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ERIC Number: ED284347
Record Type: RIE
Publication Date: 1987-Apr-24
Pages: 30
Abstractor: N/A
Reference Count: 0
ISBN: N/A
ISSN: N/A
ED QUEST: A Model Procedure for Futures Planning in Educational Organizations.
Adams, Charles F.
Most educational planning models are weak at identifying future events and assessing their impact on education. At best they assume a surprise-free future in which present trends continue unabated and interrelationships among social, economic, political, and technological forces stay the same. The ED QUEST model was developed to ameliorate these weaknesses and provide administrators with a useful futures approach to educational planning. The model uses group process during a few day-long sessions over a two- or three-week period, wherein participants analyze major environmental trends affecting the organization and assess strategic options. This paper describes the eight primary activities in the ED QUEST process. The first major activity is to identify the planning team, appoint a facilitator, and hold a briefing meeting. The second task involves developing a future prospects notebook with relevant journal articles, trend charts, and other forecasting aids. During the first session, planners deliberate on the organization's mission, identify indicators to assess the organization's performance, and discuss major organizational strengths and weaknesses. After posting results, the teams focus on examining future trends, using the Delphi technique. The second session involves analyzing the plausibility and impact of various scenarios and "matching" strategic options to deal with them. ED QUEST will produce little of lasting organizational significance unless results are incorporated into the institution's planning process. (MLH)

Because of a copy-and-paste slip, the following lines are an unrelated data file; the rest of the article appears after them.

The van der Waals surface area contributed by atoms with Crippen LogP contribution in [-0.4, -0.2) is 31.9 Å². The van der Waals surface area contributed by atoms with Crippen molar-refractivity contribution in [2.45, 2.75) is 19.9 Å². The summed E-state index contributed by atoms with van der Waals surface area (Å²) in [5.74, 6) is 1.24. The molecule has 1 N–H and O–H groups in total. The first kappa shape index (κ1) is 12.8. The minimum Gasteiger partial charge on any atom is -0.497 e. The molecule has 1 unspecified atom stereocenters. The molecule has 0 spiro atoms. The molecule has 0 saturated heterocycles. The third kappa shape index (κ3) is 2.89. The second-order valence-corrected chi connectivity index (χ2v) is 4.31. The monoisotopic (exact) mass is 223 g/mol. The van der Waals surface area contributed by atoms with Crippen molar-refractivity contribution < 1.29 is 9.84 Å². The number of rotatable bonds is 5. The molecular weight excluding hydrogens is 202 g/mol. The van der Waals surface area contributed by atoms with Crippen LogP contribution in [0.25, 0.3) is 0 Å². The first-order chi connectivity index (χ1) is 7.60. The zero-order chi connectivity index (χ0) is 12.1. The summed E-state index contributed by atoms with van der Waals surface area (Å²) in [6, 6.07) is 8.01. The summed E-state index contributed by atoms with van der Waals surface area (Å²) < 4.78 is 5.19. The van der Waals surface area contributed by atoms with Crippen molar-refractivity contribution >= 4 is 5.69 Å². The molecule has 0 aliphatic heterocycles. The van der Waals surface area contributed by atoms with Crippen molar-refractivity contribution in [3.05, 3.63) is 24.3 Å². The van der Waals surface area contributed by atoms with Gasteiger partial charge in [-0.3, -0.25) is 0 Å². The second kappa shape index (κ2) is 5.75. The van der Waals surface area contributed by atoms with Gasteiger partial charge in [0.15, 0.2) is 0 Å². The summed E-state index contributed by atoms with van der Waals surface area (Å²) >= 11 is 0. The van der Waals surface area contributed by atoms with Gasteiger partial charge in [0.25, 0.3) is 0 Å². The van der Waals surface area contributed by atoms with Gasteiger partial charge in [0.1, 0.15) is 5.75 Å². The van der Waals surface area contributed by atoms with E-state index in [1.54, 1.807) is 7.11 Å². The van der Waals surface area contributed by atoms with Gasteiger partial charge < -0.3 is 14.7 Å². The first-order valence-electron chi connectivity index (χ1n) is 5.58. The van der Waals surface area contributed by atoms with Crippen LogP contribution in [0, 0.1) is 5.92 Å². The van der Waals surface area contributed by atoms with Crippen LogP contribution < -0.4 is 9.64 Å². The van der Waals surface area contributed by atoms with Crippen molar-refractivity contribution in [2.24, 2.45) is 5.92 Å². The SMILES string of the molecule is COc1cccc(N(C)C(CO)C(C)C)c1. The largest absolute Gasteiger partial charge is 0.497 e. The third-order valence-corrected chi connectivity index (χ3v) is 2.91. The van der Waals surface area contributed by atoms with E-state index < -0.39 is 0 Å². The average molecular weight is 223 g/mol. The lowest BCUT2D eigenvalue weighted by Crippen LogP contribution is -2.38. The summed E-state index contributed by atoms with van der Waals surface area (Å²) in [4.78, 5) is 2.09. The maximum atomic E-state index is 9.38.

Publication Type: Speeches/Meeting Papers; Reports - Descriptive
Education Level: N/A
Audience: Practitioners
Language: English
Sponsor: N/A
Authoring Institution: N/A
Identifiers: Strategic Management
Note: Paper presented at the Annual Meeting of the American Educational Research Association (Washington, DC, April 20-24, 1987). Some figures contain light, broken type.